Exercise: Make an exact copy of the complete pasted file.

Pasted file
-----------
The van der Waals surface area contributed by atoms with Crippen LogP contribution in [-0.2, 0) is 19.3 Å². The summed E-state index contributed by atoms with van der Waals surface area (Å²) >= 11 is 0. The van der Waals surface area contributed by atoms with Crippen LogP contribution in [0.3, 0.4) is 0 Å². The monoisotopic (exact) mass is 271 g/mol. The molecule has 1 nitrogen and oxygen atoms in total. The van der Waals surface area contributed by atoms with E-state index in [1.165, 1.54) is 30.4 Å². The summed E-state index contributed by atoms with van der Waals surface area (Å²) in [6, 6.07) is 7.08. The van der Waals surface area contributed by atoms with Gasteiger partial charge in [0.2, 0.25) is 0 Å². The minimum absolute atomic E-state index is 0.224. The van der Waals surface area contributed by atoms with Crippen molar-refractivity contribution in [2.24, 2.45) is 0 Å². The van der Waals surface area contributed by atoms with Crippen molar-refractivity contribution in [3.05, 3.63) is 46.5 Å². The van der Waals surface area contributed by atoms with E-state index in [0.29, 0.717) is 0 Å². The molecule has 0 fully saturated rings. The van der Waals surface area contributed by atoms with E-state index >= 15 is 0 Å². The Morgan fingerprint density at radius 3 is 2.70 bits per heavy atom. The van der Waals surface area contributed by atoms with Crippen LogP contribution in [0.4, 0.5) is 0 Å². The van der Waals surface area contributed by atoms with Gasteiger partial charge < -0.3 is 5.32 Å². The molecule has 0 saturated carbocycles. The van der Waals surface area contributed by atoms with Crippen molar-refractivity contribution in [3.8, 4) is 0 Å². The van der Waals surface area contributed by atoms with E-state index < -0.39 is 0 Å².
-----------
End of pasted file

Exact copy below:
The van der Waals surface area contributed by atoms with Crippen LogP contribution in [-0.2, 0) is 19.3 Å². The summed E-state index contributed by atoms with van der Waals surface area (Å²) >= 11 is 0. The van der Waals surface area contributed by atoms with Crippen LogP contribution in [0.3, 0.4) is 0 Å². The monoisotopic (exact) mass is 271 g/mol. The molecule has 1 nitrogen and oxygen atoms in total. The van der Waals surface area contributed by atoms with E-state index in [1.165, 1.54) is 30.4 Å². The summed E-state index contributed by atoms with van der Waals surface area (Å²) in [6, 6.07) is 7.08. The van der Waals surface area contributed by atoms with Gasteiger partial charge in [0.2, 0.25) is 0 Å². The minimum absolute atomic E-state index is 0.224. The van der Waals surface area contributed by atoms with Crippen molar-refractivity contribution in [2.24, 2.45) is 0 Å². The van der Waals surface area contributed by atoms with Crippen molar-refractivity contribution in [3.05, 3.63) is 46.5 Å². The van der Waals surface area contributed by atoms with E-state index in [0.29, 0.717) is 0 Å². The molecule has 0 fully saturated rings. The van der Waals surface area contributed by atoms with E-state index >= 15 is 0 Å². The Morgan fingerprint density at radius 3 is 2.70 bits per heavy atom. The van der Waals surface area contributed by atoms with Crippen LogP contribution in [0.4, 0.5) is 0 Å². The van der Waals surface area contributed by atoms with Gasteiger partial charge < -0.3 is 5.32 Å². The molecule has 0 saturated carbocycles. The van der Waals surface area contributed by atoms with Crippen molar-refractivity contribution in [3.8, 4) is 0 Å². The van der Waals surface area contributed by atoms with E-state index < -0.39 is 0 Å².